Molly Warnock. Simon Hantaï and the Reserves of Painting. University Park, Penn.: Pennsylvania State University Press, 2020. 280 pp.
Review by Jeremy Gilbert-Rolfe
6 October 2021
Simon Hantaï left Hungary soon after the end of World War II and would remain in France for the rest of his life. He belongs to the first generation of French painters to be influenced as much by American artists as by European ones, and the paintings Jackson Pollock made in the years 1948–51 were the ones that inspired him the most. Before Pollock became a major influence for him his paintings were not unlike those of many of his contemporaries on either side of the Atlantic: figure paintings in which groups of people did or did not look out at the audience and which invoked Paul Cézanne’s awkward drawing or Henri Matisse’s almost pure color.
Like Pollock, Hantaï would do most of his work on the floor rather than the wall, and for the most part give up figuration—and also using brushes—for an allover format and style through which to reconsider and carry forward the ideas or themes of Cézanne and Matisse that already occupied his attention but in a way that was quite discontinuous with it. Two things in particular influenced him in this: surrealism and the Christian argument and ritual to which he returned when he gave up surrealism. Departing from the surrealist movement not long after associating himself with it, Hantaï believed that all surrealism did was turn the church’s hierarchy of values on its head, replacing the church’s “'absolute dogma’” with the surrealists’ “'relativism of experience’” (p. 99). He called this inverted spirituality “'magic’” (p. 66).
The premise—stipulated by Maurice Merleau-Ponty and taken for granted in quite a different way by the surrealists—that painting and writing were originally the same thing is echoed in Hantaï’s Peinture (Écriture rose), which contains actual writing and also little marks which could be letters of the alphabet but aren’t and which for some (most) connect it to the surrealism he had come to abandon. The marks make clear that one difference between Pollock and Hantaï is that Pollock works fairly quickly and Hantaï quite slowly: Pollock because he wanted the viewer to experience painting as only loosely under control and Hantaï because he wanted the viewer to feel the laboriousness that is an important component of the work. After the break with surrealism Hantaï nearly always used a technique that involved some physical discomfort. The paintings he would make obliged him to spend a lot of time working on the floor, just as he would kneel in prayer to carry out instructions that came from a text by Gaston Fessard. Fessard was a Jesuit priest who was moved by Alexandre Kojève’s famous lectures on Hegel, which Molly Warnock says he saw as a “loosely dialectic” study of how history may be experienced as irreversible while also, or primarily, leading the reader towards the ahistorical or transcendent (p. 104). Fessard’s text encouraged one to follow a procedure designed to put one in touch with a speculative sense of the Virgin Mary’s subjectivity after the Crucifixion, a condition which cannot be straightforwardly depicted or described and therefore doesn’t appear in the Bible. Hantaï saw the Mass as a shared ritual in which, more than in any other, individuality gave way to collectivity.
After Pollock, Hantaï invented ways to work that encouraged the viewer to get close to the surface of his paintings, which are often bigger than Pollock’s, dwarfing both the artist and the viewer. It is to this end that most of them were ostentatiously slow to make, much more a matter of the wrist than the arm, like writing as opposed to painting. Somewhere in the seventies he gave up the rather odd combinations of oil paint and ink that he had been using and substituted acrylic paint, which I think must have given him a surface that was much lumpier than before because acrylic dries so quickly. He would become friends with all sorts of intellectuals, including Jacques Lacan, Georges Didi-Huberman, Jean-Luc Nancy, Hélène Cixous, and Jacques Derrida.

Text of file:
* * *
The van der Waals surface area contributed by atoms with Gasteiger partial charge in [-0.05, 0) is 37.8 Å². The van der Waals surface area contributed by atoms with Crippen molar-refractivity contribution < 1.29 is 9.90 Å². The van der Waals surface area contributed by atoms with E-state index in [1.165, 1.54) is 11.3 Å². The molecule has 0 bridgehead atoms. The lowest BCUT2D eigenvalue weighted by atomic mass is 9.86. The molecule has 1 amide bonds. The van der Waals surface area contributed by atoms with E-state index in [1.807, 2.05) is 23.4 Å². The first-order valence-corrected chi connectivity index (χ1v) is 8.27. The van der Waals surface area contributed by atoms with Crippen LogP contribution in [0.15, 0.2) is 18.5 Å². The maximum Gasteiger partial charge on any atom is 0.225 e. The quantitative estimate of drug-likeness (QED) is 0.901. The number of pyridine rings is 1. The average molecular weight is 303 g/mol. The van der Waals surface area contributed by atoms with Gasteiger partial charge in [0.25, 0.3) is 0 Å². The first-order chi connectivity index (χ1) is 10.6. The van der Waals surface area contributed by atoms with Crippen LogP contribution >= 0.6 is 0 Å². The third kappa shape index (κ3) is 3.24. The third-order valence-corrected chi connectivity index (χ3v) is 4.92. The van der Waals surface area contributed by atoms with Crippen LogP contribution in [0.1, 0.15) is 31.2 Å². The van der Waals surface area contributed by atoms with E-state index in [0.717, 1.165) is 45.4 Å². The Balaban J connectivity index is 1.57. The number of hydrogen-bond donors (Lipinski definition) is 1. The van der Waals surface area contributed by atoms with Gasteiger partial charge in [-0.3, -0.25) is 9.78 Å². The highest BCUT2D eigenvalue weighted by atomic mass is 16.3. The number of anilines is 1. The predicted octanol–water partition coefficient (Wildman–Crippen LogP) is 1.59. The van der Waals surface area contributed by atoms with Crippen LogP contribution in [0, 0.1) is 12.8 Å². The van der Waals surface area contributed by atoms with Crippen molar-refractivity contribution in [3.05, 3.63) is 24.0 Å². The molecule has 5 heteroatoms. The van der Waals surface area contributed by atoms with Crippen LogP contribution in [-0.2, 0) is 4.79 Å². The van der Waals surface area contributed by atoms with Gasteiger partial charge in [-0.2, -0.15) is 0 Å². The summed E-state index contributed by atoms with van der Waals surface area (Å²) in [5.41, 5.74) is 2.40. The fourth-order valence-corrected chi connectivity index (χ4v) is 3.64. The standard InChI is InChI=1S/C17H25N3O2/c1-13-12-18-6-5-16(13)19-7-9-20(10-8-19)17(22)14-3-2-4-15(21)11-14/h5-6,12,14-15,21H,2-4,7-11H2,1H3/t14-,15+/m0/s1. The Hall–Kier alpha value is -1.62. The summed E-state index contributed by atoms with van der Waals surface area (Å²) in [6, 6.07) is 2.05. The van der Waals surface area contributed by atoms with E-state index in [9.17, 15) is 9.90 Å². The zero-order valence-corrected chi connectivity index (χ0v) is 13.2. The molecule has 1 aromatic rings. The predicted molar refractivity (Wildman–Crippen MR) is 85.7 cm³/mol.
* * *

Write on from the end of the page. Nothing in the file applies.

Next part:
Warnock’s achievement in bringing together Hantaï’s modernist ambition with his extremely conservative use for religion is enormous. She is thorough but never boring and never even for a moment suggests that there’s anything odd about the premises with which he works. I think, in conclusion, we may return to his beginnings. To me, the scraped or folded or otherwise oddly executed paintings transfer the notion of drawing from the image to the canvas as a whole, and this contributes to their recalling Cézanne’s awkward drawing. I note that when one shows reproductions of his work to an artist quite unfamiliar with it the first thing they notice tends to be the color. This leads one to Matisse, although for me Warnock’s insistence on Hantaï’s concern for the social also reminds me of Barnett Newman’s saying that if people would look at his work closely there would be world peace.
Like Cézanne and Matisse, the reserves—as in Heidegger’s description of the Rhine as a standing reserve or reservoir—of painting are to be found in the part of the painting that is unpainted: the white canvas that when left uncovered assists in adding depth to the painting for Cézanne and the white that Matisse recommends one leave around the objects being depicted to allow them to breathe. For Hantaï the parts of the canvas left unpainted in the scraped and the folding/crumpling pieces raise the question of the relationship of the unpainted to the painted, the unfinished to the never started, the part that is not continuous with the whole or continuous with it by being discontinuous. As Warnock helps us to see, Hantaï’s attitude to, or use for, the unpainted is central to his yearning for a “politics of ‘with’” that he shares with many or most of his agnostic friends (p. 251). Modernist, undoubtedly, but obviously not surrealist at all.